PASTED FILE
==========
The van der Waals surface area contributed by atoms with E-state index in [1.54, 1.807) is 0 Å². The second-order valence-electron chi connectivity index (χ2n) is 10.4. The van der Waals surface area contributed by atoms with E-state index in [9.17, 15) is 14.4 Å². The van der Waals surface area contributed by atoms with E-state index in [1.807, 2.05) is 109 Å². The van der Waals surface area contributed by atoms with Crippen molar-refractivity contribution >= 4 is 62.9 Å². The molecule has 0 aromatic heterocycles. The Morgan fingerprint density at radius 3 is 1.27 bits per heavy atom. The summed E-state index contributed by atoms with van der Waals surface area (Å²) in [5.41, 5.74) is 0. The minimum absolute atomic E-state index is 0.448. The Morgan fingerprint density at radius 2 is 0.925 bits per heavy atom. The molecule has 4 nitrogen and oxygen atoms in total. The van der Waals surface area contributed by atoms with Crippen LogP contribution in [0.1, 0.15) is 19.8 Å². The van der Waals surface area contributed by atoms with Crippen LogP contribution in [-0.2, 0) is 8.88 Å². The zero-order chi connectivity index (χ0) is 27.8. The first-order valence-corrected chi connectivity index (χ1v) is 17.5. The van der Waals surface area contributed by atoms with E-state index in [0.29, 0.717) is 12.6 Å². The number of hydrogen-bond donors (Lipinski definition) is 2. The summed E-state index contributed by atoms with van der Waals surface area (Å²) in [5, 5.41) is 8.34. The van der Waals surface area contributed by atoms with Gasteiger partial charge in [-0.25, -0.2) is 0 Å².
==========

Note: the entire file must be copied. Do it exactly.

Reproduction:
The van der Waals surface area contributed by atoms with E-state index in [1.54, 1.807) is 0 Å². The second-order valence-electron chi connectivity index (χ2n) is 10.4. The van der Waals surface area contributed by atoms with E-state index in [9.17, 15) is 14.4 Å². The van der Waals surface area contributed by atoms with E-state index in [1.807, 2.05) is 109 Å². The van der Waals surface area contributed by atoms with Crippen molar-refractivity contribution >= 4 is 62.9 Å². The molecule has 0 aromatic heterocycles. The Morgan fingerprint density at radius 3 is 1.27 bits per heavy atom. The summed E-state index contributed by atoms with van der Waals surface area (Å²) in [5.41, 5.74) is 0. The minimum absolute atomic E-state index is 0.448. The Morgan fingerprint density at radius 2 is 0.925 bits per heavy atom. The molecule has 4 nitrogen and oxygen atoms in total. The van der Waals surface area contributed by atoms with Crippen LogP contribution in [0.1, 0.15) is 19.8 Å². The van der Waals surface area contributed by atoms with Crippen LogP contribution in [-0.2, 0) is 8.88 Å². The zero-order chi connectivity index (χ0) is 27.8. The first-order valence-corrected chi connectivity index (χ1v) is 17.5. The van der Waals surface area contributed by atoms with E-state index in [0.29, 0.717) is 12.6 Å². The number of hydrogen-bond donors (Lipinski definition) is 2. The summed E-state index contributed by atoms with van der Waals surface area (Å²) in [5, 5.41) is 8.34. The van der Waals surface area contributed by atoms with Gasteiger partial charge in [-0.25, -0.2) is 0 Å².